Originally penned by Jonathan Foley in December 2021.
All connected with Celtic felt a pang of grief hit them recently with news of the sad passing of Bertie Auld. One of the few remaining members of the famous Lisbon Lions who left this life at the age of 83.
Known for his devilish and occasionally risqué humour, Auld was known to have touched the hearts of so many he met down through the years.
“A man who always had time for an autograph or a photo,” as an emotional John Hartson told Sky Sports New on the morning after the news had broken. Going by the floods of posts online by fans who wanted to express their sympathies, it seems that Hartson’s words spoke the truth.
Other famous faces in Scottish football also went public with their memories of him. Former Scotland manager, Craig Brown, fondly recalled how Auld had no qualms about wearing his European Cup winners medal around his neck.
“‘When you get one of these Craig, you can talk to me about football,’” Brown recalled with a smile about the playful banter with his old friend. All in good-natured fun, of course.
Inevitably, it was at Celtic were he’ll forever be immortalised.
Having been signed by the club twice, his second spell, which commended in January 1965, was to be of huge importance to the future success that would follow.
Auld had often plied his trade in the outside-left position, but under Jock Stein’s tactical innovation, he was molded into a more central midfield role. Essentially forming the best midfield lineup the club ever had.
If Billy McNeill was the leader in the defensive arena and with Jimmy Johnstone being the entertainer on the wing, Bertie Aul was truly the heartbeat of the team.
Aside from his aforementioned role in Celtic’s historic European Cup win in 1967, Auld also went on to help the club lift three league titles and four Scottish Cups during two spells with the club and scoring 85 goals in the process.
On that day in Lisbon, his antics in the tunnel have become the stuff of legend.
As the Celtic and Inter Milan lineups were waiting to ascend the staircase that would bring them to the pitch at the Estadio Nacional, nerves and jitters were understandably in abundance.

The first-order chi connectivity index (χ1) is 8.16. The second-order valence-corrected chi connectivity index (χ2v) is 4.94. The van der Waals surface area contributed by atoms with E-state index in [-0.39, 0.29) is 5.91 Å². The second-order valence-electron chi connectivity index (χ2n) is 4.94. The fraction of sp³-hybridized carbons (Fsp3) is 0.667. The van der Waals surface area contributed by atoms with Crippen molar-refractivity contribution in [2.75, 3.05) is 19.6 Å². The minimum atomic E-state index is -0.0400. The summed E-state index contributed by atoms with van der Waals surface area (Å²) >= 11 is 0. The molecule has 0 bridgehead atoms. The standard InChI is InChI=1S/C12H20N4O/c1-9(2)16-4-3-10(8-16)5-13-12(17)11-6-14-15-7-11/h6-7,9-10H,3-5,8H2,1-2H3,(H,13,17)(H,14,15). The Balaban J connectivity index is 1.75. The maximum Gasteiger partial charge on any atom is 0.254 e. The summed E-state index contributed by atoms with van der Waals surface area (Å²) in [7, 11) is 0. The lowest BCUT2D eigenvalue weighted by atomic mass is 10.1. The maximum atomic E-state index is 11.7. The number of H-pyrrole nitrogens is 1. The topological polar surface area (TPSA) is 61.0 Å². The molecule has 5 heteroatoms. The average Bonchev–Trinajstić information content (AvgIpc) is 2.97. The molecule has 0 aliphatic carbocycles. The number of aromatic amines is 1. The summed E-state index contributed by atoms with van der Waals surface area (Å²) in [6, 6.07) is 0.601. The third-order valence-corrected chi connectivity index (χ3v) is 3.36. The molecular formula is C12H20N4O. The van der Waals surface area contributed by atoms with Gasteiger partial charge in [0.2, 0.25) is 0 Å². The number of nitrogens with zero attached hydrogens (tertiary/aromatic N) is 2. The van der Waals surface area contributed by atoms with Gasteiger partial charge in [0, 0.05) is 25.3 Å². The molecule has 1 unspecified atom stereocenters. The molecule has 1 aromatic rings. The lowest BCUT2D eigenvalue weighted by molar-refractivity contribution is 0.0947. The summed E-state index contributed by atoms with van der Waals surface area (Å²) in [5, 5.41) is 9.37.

It’s worth noting at this point that this was an era where players of a club were often the same people who grew up supporting the club as children. Auld was no exception to that.
As boots clattered in anticipation of the signal to start the walk towards the field-of-play, Auld is remembered for starting up a rousing rendition of ‘Hail, Hail! The Celts Are Here!’
While their Italian counterparts looked on in bemusement, his Celtic teammates clapped, cheered and sang along in unison. The mood became that of excitement.
All of a sudden, the men in green and white were raring to go and, as for that particular game, it will always remain the most famous in the club’s history. Much of it down to ‘wee Bertie.’
In 2017, and in days of better health, Auld appeared on a BBC Scotland documentary, ‘Glasgow 1967’, to mark the fiftieth anniversary of that most special occasion.
During filming, he took the crew on a tour of Panmure Street. His local neighborhood where he plied his trade as a footballer in the streets of his part of the city.
As he discussed his memories, he joyfully recalled the sing-songs the boys from his tenement block used to sing on the way to school matches.
He could vividly recall which house was his, the names of everyone who lived on the street and what number adorned their doorway. No small feat considering this was the post-war period he had grown up in.
Amid all his laughs and jokes, he made sure to point out the goodness within those people during such austere times.
“Somebody, whether it was your own mother or somebody else’s … they always made sure that you had something to eat,” he told with just a bit more emotion than usual.
As alluded to earlier, and throughout much of this article, Auld’s footballing ability – where he was known to be a bit of terrier – was matched by the warmth of his kindness and wit off it.
There is one story about him having a war of words with a referee which we’d love to tell you about.
Unfortunately, some of the language involved in it would be a tad too colourful for this paper right now, but if you feel like looking it up, it will have you in stitches of giggles.
For now though, it’s time to say farewell to one of Celtic’s greatest even though his name will never be far away from the lips, hearts and minds of the faithful.
Bertie Auld: 1938-2021.